Man Who Speaks Out About Police Seizing His Property Without Charges is Arrested Hours Later
A man featured in a Dec. 3 Michigan Capitol Confidential story for being a medical marijuana user and having his property seized and money taken by police without being charged with a crime was arrested at 2 a.m. the next morning by the Michigan State Police within a day after the story was published.
Wally Kowalski says he was woken Wednesday to find the police at his door with a felony warrant. He was handcuffed and brought to the Van Buren County Jail where he spent the night in a cold cell without a pillow or blanket. He was arraigned in the morning and released after posting $1,000 on a $10,000 bond.
The police charged Kowalski with delivery and manufacture of 5 to 45 kilograms of marijuana, between 20 and 200 plants, a 7-year felony and/or carrying up to a $500,000 fine. He was also charged with distribution without remuneration, a misdemeanor.
Kowalski carries a medical marijuana card for himself and says he is the caregiver for four other valid cardholders. When police searched his house on Sept. 2, they could not find two caregiver cards. Kowalski says he lost the cards but did get replacements days later and turned them over to the police.
Under Michigan’s medical marijuana law, he is legally allowed to grow 12 plants per person. According to the seizure order, police found 55 plants.
When Kowalski asked if his arrest has anything to do with the report, he said police told him they have never heard of the publication.
“Originally, the detective on the case told me he would call me if they issued an arrest warrant so I could submit voluntarily. I can’t see the necessity of arresting me in the middle of the night,” Kowalski said.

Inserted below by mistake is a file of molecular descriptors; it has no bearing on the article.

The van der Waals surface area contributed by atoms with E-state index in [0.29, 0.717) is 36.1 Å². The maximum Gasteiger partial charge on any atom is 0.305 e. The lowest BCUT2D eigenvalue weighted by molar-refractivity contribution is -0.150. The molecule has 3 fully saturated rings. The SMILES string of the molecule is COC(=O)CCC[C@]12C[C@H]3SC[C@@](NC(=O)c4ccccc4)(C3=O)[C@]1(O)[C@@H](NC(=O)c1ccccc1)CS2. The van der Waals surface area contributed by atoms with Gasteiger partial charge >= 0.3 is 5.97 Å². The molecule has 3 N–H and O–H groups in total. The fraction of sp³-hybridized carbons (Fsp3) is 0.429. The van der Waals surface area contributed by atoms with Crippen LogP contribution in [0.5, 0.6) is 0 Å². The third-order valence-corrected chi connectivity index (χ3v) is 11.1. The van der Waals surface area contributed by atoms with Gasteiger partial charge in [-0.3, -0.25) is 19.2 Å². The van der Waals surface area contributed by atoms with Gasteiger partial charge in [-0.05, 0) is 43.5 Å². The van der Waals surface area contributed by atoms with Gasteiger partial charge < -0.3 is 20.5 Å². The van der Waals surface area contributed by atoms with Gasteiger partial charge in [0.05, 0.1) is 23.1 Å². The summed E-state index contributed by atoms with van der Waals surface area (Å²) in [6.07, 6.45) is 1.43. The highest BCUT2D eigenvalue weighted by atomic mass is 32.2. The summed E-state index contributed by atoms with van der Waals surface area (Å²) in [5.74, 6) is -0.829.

His attorney, Daniel Grow thought the overnight arrest was unusual, as well.
“On these kinds of charges, I get most of my clients in during the day when the courts are opened and they can avoid a night’s stay in jail,” Grow said.
The commander of the Southwest Enforcement Team, Lieutenant Wayne Eddington, did not return a call for comment.
Michigan Capitol Confidential began inquiring about civil asset forfeitures on Nov. 7. Eddington did return a phone call and spoke about forfeitures in general terms but was not asked about specific cases. On Nov. 21, Michigan Capitol Confidential called the Van Buren County Clerk for a copy of Kowalski’s petition for seizure order. On Nov. 24-26, Michigan Capitol Confidential left messages for Special Prosecutor Cory Johnson, Eddington and the media representative at the Michigan State Police about discussing specific cases. None of the calls were returned. On Nov. 24, police got the arrest warrant on Kowalski. Three days later, they released the hold on his bank accounts. He was arrested Dec. 4. Kowalski is scheduled to appear in court Dec. 15 and Dec. 17.
Here is the video of the Kowalski case:
Michigan Capitol Confidential is the news source produced by the Mackinac Center for Public Policy. Michigan Capitol Confidential reports with a free-market news perspective.